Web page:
استحکام در حافظه اجتماعی و هیجانی در مدل R6 / 2 موش از بیماری هانتینگتون
|کد مقاله||سال انتشار||مقاله انگلیسی||ترجمه فارسی||تعداد کلمات|
|34431||2008||12 صفحه PDF||سفارش دهید||9508 کلمه|
Publisher : Elsevier - Science Direct (الزویر - ساینس دایرکت)
Journal : Neurobiology of Learning and Memory, Volume 89, Issue 4, May 2008, Pages 533–544
Four experiments were conducted to examine social and emotional memory in the R6/2 transgenic mouse model of Huntington’s disease. First, R6/2 mice were tested in a social transmission of food preference task where they had to acquire a preference for a flavoured food (acquisition) and subsequently to learn a preference for a different flavour (shifted reinforcement). R6/2 mice performed well in the acquisition trial. However, they were impaired in the shifted reinforcement trial and perseverated on the first preference learned. Second, mice were trained in an inhibitory avoidance paradigm, with either one or two footshocks delivered during the training. WT mice given one footshock showed retention levels lower than those of mice trained with two footshocks. By contrast, there was no difference in retention levels of R6/2 mice given either one or two footshocks. Third, mice were tested in an active avoidance task that paired a mild footshock with a warning light. R6/2 mice had a strong age-dependent deficit in this task. Finally, mice were tested in a conditioned taste aversion task that paired a saccharine solution with a nausea-inducing agent (LiCl). R6/2 mice displayed normal aversion, however this was not extinguished following repeated exposure to saccharine solution alone. Our data show that while R6/2 mice have functional hippocampus-based memory, they have deficits in striatum-based memory skills. Further, social and emotional memories appear to be encoded in a rigid way that is not influenced by subsequent learning or by arousal levels.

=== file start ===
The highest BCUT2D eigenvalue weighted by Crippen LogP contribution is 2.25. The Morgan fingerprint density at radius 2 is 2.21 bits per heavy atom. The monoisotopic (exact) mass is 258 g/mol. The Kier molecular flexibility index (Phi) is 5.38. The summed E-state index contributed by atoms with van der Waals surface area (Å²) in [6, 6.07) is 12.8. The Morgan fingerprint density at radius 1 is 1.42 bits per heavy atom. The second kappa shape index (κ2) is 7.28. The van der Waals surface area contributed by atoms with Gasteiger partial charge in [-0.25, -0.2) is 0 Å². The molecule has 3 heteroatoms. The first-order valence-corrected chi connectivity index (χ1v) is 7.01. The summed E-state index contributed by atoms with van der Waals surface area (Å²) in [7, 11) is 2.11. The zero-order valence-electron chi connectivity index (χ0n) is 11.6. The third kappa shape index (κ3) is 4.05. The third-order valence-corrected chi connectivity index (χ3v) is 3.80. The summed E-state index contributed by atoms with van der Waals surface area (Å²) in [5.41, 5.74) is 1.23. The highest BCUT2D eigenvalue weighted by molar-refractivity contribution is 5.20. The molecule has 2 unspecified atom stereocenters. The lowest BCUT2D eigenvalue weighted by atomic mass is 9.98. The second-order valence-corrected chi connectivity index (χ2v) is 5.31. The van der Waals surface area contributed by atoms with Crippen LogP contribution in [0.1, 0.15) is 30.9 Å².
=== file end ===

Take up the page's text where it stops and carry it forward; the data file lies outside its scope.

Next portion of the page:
HD is a progressive neurodegenerative disorder caused by an expanded CAG repeat in the HD gene. Symptoms in HD are associated with profound neuronal loss in the striatum and cortex (The Huntington’s Disease Collaborative Research Group, 1993). Clinical symptoms of HD include motor abnormalities, cognitive decline and emotional disturbance (Bates, Harper, & Jones, 2002). HD patients also frequently exhibit psychiatric symptoms. These include deficits related to the processing of emotion (that are mainly due to a failure in the recognition of facial expression; Sprengelmeyer, Schroeder, Young, & Epplen, 2006), and to the ability to draw correct inferences from social situations (Snowden et al., 2003). The R6/2 transgenic mouse model of HD is widely used because these mice show a progressive deterioration of locomotor and cognitive abilities (Carter et al., 1999, Lione et al., 1999 and Murphy et al., 2000). R6/2 mice express the N-terminal fraction of the human HD gene containing a highly expanded CAG repeat (Mangiarini et al., 1996). However, in contrast to what is found in human patients, neuronal loss is only observed in R6/2 mice at a very late stage of the disease (Stack et al., 2005), whereas some cognitive deficits are present as early as 4 weeks of age (Lione et al., 1999). Further, abnormalities in hippocampal synaptic plasticity are present from 3 weeks of age (Gibson, Reim, Brose, Morton, & Jones, 2005). Therefore, cognitive impairments are unlikely to be due to neuronal degeneration, but rather are due to a ‘functional’ failure in neuronal mechanisms. The degree of cognitive decline depends upon the task. ‘Hippocampal’ tasks, such as spatial learning (Lione et al., 1999 and Murphy et al., 2000) and acquisition of two-choice discrimination learning (Lione et al., 1999, Morton et al., 2006 and Pallier et al., 2007) are impaired in mice with mid-late stage disease (older than 12 weeks), whereas reversal learning deficits that depend upon intact striatum are seen much earlier (by 6–8 weeks of age), before the development of abnormal locomotor signs. From these studies it seems likely that cognitive abilities of these mice are affected by a malfunction in frontostriatal and hippocampal memory systems. Different brain regions, such as the medial temporal lobe, the basal ganglia or the amygdaloid complex, are known to be important for the consolidation of different forms of memory (e.g. declarative, procedural and emotional memory; Gold, 2004, McGaugh, 2004 and Packard and McGaugh, 1996). ‘Emotional’ memory in R6/2 mice has been investigated in a single study, with deficit observed in R6/2 mice tested in a fear-conditioning paradigm (Bolivar, Manley, & Messer, 2003). Interestingly, the deficit was seen only in the contextual version of the task, and not in the cued one, suggesting a deficit in contextual memory rather than in the formation of memories for emotionally-relevant stimuli. Social cognition has not been yet investigated in the R6/2 mouse. Therefore, in this study, we tested R6/2 mice in tasks of social and emotional memory. We first examined social memory in R6/2 mice using a social transmission of food preference (STFP) task (Eichenbaum, 2000). In this task, information about a safe food (cued food) eaten by a demonstrator is transmitted to other mice through an olfaction-based social interaction. This form of social learning is a highly-preserved biological mechanism through which a colony of mice can avoid potentially unsafe foods on the basis of the experience of a single mouse (Sànchez-Andrade, Bronwen, & Kendrick, 2005). It has been shown to be largely dependent on an intact functionality of structures within the medial temporal lobe, including the hippocampus, the subiculum and the parahippocampal cortex (Alvarez et al., 2001, Alvarez et al., 2002 and Ross and Eichenbaum, 2006). As with other forms of learning relating to individual survival (e.g. conditioned taste aversion; see below), the information learned is quickly stored in long-term memory, so that a single exposure is often sufficient to achieve memory consolidation (Welzl, D’Adamo, & Lipp, 2001). In a second set of experiments, we tested R6/2 mice in a one-trial inhibitory avoidance paradigm. In this task, mice learn to avoid a place where they had previously received a footshock. Consolidation in long-term memory of this aversive experience is known to engage both hippocampus and striatum (Cammarota et al., 2005, Packard et al., 2001 and Solana-Figueroa et al., 2002). Moreover, consolidation of this form of memory is normally modulated by the activity of the basolateral nucleus of the amygdala (McGaugh, 2004). Through its main efferent path, the stria terminalis, the basolateral nucleus of the amygdala can influence the consolidation process in the structures in which it is taking place, according to the level of emotional arousal induced by the aversive stimulus used (McGaugh, 2004 and Wilensky et al., 2000). In a third set of experiments, we tested R6/2 mice in a two-way active avoidance paradigm. This multi-trial paradigm is a stimulus–response (S–R) learning task in which a light is used as conditioned stimulus (CS) and a footshock as unconditioned stimulus (US). The association between CS and US is learned quickly by the mice, and, following extensive training, is turned into a conditioned habit through which mice avoid the footshock using the CS as a predictor of the US. Contrary to what happens for the other procedures previously described, this task is mainly a response learning task, and as such largely depends on an intact striatum (Packard and McGaugh, 1996 and Vécsei and Beal, 1991). Moreover, it has been shown that this form of fear-based conditioning also involves the amygdala (Roozendaal, Koolhaas, & Bohus, 1993) and requires the release of dopamine in the medial prefrontal cortex (Stark, Bischof, Wagner, & Scheich, 2001). In a fourth set of experiments, mice were tested in a conditioned taste aversion (CTA) paradigm. In this task, mice learn to reject a tastant (a solution of saccharine that represents the CS) if this is associated with subsequent malaise (US) induced through the injection of a nausea-inducing agent (LiCl). Following the initial learning trial, mice were tested in an extinction paradigm in which only the CS was presented over multiple subsequent trials. Although many brain regions are involved in CTA learning, particularly those related to the processing of visceral inputs to the brain and of gustatory information, a key role in this task is played by the amygdala (Dudai, 2002, Josselyn et al., 2004 and Welzl et al., 2001). Moreover, the amygdala has been shown to be involved in the formation of extinction memory for this paradigm (Bahar et al., 2004 and Bahar et al., 2003), together with regions within the ventro-medial prefrontal cortex (vmPFC; Akirav et al., 2006 and Mickley et al., 2005).